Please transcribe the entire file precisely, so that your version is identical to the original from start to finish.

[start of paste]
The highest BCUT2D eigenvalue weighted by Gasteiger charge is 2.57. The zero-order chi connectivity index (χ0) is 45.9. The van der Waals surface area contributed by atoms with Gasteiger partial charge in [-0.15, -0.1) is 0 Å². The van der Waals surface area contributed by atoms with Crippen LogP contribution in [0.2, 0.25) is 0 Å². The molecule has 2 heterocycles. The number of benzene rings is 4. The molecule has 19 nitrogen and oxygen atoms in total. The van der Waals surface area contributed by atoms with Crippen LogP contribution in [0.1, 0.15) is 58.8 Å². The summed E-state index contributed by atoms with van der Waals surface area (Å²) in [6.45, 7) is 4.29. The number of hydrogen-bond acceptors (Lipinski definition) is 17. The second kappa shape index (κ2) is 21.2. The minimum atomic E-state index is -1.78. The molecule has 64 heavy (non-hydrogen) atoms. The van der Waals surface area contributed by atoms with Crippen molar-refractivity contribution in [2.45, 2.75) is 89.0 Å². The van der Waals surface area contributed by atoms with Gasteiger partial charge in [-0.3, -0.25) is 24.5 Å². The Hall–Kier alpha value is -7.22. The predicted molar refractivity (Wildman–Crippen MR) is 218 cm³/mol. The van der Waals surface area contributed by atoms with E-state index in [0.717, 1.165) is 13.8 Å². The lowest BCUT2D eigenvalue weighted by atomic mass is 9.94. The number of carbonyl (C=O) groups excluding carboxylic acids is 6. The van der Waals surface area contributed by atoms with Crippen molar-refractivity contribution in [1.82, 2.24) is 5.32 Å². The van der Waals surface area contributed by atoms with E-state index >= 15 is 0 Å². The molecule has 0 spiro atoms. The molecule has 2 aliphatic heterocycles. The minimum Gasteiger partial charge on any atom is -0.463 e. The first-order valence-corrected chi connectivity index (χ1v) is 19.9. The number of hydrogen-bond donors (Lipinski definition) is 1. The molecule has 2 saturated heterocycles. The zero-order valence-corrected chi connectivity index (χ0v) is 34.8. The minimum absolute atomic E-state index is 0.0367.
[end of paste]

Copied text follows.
The highest BCUT2D eigenvalue weighted by Gasteiger charge is 2.57. The zero-order chi connectivity index (χ0) is 45.9. The van der Waals surface area contributed by atoms with Gasteiger partial charge in [-0.15, -0.1) is 0 Å². The van der Waals surface area contributed by atoms with Crippen LogP contribution in [0.2, 0.25) is 0 Å². The molecule has 2 heterocycles. The number of benzene rings is 4. The molecule has 19 nitrogen and oxygen atoms in total. The van der Waals surface area contributed by atoms with Crippen LogP contribution in [0.1, 0.15) is 58.8 Å². The summed E-state index contributed by atoms with van der Waals surface area (Å²) in [6.45, 7) is 4.29. The number of hydrogen-bond acceptors (Lipinski definition) is 17. The second kappa shape index (κ2) is 21.2. The minimum atomic E-state index is -1.78. The molecule has 64 heavy (non-hydrogen) atoms. The van der Waals surface area contributed by atoms with Crippen molar-refractivity contribution in [2.45, 2.75) is 89.0 Å². The van der Waals surface area contributed by atoms with Gasteiger partial charge in [-0.3, -0.25) is 24.5 Å². The Hall–Kier alpha value is -7.22. The predicted molar refractivity (Wildman–Crippen MR) is 218 cm³/mol. The van der Waals surface area contributed by atoms with E-state index in [0.717, 1.165) is 13.8 Å². The lowest BCUT2D eigenvalue weighted by atomic mass is 9.94. The number of carbonyl (C=O) groups excluding carboxylic acids is 6. The van der Waals surface area contributed by atoms with Crippen molar-refractivity contribution in [1.82, 2.24) is 5.32 Å². The van der Waals surface area contributed by atoms with E-state index >= 15 is 0 Å². The molecule has 0 spiro atoms. The molecule has 2 aliphatic heterocycles. The minimum Gasteiger partial charge on any atom is -0.463 e. The first-order valence-corrected chi connectivity index (χ1v) is 19.9. The number of hydrogen-bond donors (Lipinski definition) is 1. The molecule has 2 saturated heterocycles. The zero-order valence-corrected chi connectivity index (χ0v) is 34.8. The minimum absolute atomic E-state index is 0.0367.